Thursday, February 14, 2008

Roger Clemens has decided to fight the steroid allegations to the very end. So at least you can say he's fighting.

What he's fighting for is anyone's guess. Is Brian McNamee a liar? Yes. But when looking at his testimony yesterday, he was far more convincing than Clemens, who appeared to favor self-rightousness and fire to worthwhile answers.

Does Clemens expect us to believe that:

- His friend Andy Pettitte "misheard" on a conversation as vital as one about steroids? Or that the former, if he had the slightest concern about his understanding of the conversation, would have disclosed it?

- That McNamee would tell the truth about Andy Pettitte and Chuck Knoblauch, then lie about Clemens?

- That Clemens' wife used steroids, and he did not?

Clemens seemed to think all he had to do at the hearing was show up, act like a superstar, and get off clean. It worked on some at the hearing, but not enough to sway the popular opinion of the masses.

One of the best writers on this topic has been Mike Lupica. In his latest column on the issue, he gave this nugget:

It all lasted into the early afternoon and when it was over, and McNamee was away from the television cameras, away from the kind of glare in which Clemens has lived his whole major league baseball life, McNamee said this to his attorneys, Earl Ward and Richard Emery: "How did I do?"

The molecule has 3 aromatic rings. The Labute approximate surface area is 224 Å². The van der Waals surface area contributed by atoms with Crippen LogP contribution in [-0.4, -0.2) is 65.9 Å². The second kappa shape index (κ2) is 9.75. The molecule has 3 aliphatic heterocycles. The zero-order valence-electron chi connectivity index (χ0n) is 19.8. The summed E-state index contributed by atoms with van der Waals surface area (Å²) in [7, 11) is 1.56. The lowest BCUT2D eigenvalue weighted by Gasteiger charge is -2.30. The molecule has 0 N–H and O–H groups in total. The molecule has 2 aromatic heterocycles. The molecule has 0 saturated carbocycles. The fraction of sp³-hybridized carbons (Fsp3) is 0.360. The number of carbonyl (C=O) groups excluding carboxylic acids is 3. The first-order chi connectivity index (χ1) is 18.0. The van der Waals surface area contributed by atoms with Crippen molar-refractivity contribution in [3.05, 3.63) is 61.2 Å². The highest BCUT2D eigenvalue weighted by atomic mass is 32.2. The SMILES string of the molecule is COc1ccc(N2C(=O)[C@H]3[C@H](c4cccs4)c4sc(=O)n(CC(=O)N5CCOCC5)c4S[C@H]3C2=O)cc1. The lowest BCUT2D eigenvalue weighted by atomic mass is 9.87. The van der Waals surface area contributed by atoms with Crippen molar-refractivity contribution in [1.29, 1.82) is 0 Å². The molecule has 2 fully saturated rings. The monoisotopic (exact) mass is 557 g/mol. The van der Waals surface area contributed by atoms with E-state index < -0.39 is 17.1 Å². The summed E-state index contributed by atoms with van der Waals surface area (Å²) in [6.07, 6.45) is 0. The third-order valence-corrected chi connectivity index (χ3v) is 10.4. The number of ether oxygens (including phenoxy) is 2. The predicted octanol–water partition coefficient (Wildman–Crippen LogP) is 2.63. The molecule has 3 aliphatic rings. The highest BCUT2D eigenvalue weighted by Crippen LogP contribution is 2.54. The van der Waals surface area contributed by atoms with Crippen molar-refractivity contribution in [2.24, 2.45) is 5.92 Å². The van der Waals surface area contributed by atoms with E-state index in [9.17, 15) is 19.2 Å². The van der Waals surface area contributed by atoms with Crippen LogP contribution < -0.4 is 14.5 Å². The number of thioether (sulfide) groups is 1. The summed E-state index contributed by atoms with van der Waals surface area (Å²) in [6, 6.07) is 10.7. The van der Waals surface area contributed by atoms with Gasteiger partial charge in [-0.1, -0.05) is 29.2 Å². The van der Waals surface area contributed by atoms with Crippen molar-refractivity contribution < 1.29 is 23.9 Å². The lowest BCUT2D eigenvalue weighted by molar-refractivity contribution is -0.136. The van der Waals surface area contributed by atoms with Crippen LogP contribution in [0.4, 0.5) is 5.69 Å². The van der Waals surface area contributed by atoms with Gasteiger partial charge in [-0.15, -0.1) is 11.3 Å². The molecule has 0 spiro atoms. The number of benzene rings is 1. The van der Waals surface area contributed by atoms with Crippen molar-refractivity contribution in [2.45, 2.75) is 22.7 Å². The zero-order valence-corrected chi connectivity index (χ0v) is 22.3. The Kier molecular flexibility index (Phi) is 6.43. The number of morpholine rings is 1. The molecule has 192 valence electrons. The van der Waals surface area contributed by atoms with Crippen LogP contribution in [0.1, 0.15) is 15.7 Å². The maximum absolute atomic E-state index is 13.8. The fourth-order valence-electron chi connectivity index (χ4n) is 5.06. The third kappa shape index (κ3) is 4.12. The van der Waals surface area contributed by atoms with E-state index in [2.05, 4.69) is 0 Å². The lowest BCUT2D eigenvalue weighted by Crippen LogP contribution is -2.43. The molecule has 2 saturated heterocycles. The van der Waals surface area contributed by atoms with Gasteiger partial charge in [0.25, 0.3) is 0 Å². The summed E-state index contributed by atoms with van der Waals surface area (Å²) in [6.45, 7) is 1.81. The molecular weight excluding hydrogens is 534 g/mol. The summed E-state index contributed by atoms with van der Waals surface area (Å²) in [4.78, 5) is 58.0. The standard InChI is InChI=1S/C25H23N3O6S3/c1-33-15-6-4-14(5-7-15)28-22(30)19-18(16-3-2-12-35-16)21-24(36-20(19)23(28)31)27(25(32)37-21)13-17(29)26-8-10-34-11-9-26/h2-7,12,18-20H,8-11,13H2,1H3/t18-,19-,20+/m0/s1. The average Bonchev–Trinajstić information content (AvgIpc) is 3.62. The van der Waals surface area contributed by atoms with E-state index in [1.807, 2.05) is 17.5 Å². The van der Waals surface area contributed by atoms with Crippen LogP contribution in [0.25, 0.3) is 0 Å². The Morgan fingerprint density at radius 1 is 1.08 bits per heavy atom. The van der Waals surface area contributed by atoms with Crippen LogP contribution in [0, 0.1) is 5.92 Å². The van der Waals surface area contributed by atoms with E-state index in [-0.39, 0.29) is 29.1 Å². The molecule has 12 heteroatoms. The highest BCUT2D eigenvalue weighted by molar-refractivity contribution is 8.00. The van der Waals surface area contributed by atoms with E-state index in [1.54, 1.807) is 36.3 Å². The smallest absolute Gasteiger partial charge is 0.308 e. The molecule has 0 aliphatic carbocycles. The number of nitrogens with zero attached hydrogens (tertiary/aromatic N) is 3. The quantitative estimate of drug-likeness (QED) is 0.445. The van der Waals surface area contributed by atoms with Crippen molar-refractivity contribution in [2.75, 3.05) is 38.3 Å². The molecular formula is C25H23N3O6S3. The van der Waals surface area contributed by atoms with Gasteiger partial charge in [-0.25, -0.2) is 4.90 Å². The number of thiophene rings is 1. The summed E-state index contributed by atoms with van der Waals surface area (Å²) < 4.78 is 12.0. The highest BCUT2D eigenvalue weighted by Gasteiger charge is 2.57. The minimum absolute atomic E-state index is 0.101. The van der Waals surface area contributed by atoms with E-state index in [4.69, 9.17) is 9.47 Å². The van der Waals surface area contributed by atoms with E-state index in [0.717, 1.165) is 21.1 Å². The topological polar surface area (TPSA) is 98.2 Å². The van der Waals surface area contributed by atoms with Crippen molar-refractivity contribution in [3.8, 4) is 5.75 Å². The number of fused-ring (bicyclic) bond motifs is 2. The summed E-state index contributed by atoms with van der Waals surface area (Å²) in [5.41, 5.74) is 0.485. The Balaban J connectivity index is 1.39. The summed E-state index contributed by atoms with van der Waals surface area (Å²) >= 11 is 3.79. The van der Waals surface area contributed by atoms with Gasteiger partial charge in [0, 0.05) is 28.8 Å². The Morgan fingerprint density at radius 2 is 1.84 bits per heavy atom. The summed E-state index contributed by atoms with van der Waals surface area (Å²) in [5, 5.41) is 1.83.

Ward said, "Great."

"You think?" McNamee said.

Emery said, "You know why? You gave answers instead of speeches."

Clemens didn't give many answers, and the ones he did give were somewhat hard to believe. He will never again be looked at the same way.

Some will call that a shame, considering how great he was.

I don't share this view. If Clemens broke the law and cheated the game, he's getting exactly what he -- and his legacy -- should.

I do, however, take issue with a few sentences in Lupica's column:
Clemens had every Republican in this room, including a hyena named Dan Burton of Indiana, acting as defense attorneys for him and prosecutors against McNamee.

Was he watching the same hearing I was? Did he watch the questioning of Mark Souder, a congressman from Indiana, who even appeared on ESPN afterwards and basically said he believed Clemens' trainer?

Souder is a Republican. Many of the Republicans did seem to take Clemens' side. But the use of the word "every" makes Lupica's sentence above untrue.

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At 9:56 AM , Anonymous Anonymous said...

Just remember, HGH wasn't banned by MLB until 2005, so why is it so offensive if it was used. At the time it was okay, but now we look down at a legend who isn't even proven of using. Guilty by media if you ask me.


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